Budd Boetticher's Comanche Station might just be the greatest film ever shot in twelve days. It's lean and mean, with a small cast, absolutely no interiors and only two exterior sets that needed dressing. Its script is short, with terse dialogue that suggests much without going into detail about anything.
As a model for how to shoot landscapes, with people and horses moving through them, the film cannot be bettered, even in John Ford's Western oeuvre. Some of the long tracking shots of people riding and talking are like self-contained lyric poems. The action sequences are choreographed with unerring skill, a sure sense of the drama inherent in complex movements through space — beautiful without ever becoming glamorous.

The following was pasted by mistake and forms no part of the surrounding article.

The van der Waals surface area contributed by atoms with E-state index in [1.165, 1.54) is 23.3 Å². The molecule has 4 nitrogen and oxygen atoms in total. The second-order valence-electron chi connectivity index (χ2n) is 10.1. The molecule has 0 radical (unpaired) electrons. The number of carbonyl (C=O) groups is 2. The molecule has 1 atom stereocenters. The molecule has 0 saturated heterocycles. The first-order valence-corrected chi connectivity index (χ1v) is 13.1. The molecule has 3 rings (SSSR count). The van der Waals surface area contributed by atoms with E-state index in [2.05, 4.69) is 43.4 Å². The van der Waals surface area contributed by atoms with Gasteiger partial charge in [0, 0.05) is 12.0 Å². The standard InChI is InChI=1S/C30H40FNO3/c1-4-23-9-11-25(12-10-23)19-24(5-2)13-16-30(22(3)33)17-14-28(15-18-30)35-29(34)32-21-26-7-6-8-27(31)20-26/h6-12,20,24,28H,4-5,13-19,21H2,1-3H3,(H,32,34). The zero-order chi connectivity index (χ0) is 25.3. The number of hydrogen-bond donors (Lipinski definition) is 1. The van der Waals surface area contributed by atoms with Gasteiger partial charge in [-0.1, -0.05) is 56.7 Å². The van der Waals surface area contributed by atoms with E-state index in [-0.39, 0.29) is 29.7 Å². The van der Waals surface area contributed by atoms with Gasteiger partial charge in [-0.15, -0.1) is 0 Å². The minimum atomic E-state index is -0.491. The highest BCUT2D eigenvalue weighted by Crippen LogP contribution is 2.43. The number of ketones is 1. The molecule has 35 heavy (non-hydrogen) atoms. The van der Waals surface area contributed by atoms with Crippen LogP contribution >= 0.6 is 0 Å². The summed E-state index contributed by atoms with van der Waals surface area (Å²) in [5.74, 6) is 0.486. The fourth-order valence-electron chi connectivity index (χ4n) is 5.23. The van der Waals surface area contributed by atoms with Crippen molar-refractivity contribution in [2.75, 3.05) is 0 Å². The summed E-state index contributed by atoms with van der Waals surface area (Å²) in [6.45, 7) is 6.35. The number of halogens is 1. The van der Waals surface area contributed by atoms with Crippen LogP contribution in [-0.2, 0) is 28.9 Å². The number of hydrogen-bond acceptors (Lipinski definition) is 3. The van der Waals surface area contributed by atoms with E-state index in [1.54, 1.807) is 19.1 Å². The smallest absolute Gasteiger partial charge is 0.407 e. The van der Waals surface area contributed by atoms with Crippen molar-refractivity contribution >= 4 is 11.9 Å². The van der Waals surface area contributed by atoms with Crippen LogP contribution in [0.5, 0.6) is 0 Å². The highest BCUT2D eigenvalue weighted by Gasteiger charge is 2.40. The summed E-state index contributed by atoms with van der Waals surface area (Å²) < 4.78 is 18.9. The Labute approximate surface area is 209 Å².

Horses are not props in this film, as they are in almost all modern Westerns — they are true characters in the story, shot with admiration and respect for their magnificence and grace and power. Boetticher knows that a horse and rider crossing a deep river is among the most beautiful things it's possible to witness on this earth.
One could almost call this a chamber Western, except that there are no chambers in it — only rugged country and big skies and people trying to stand out against them. In Boetticher's universe, they do this by acts of moral, not physical, heroism, although the latter tend to flow inevitably from the former. It's a small work by Hollywood standards, but it's bigger than Avatar in its mastery of storytelling and cinematic form — it gets its 3D effects the old-fashioned photo-chemical way. It dazzles, blows you away, by its simple, elegant perfection.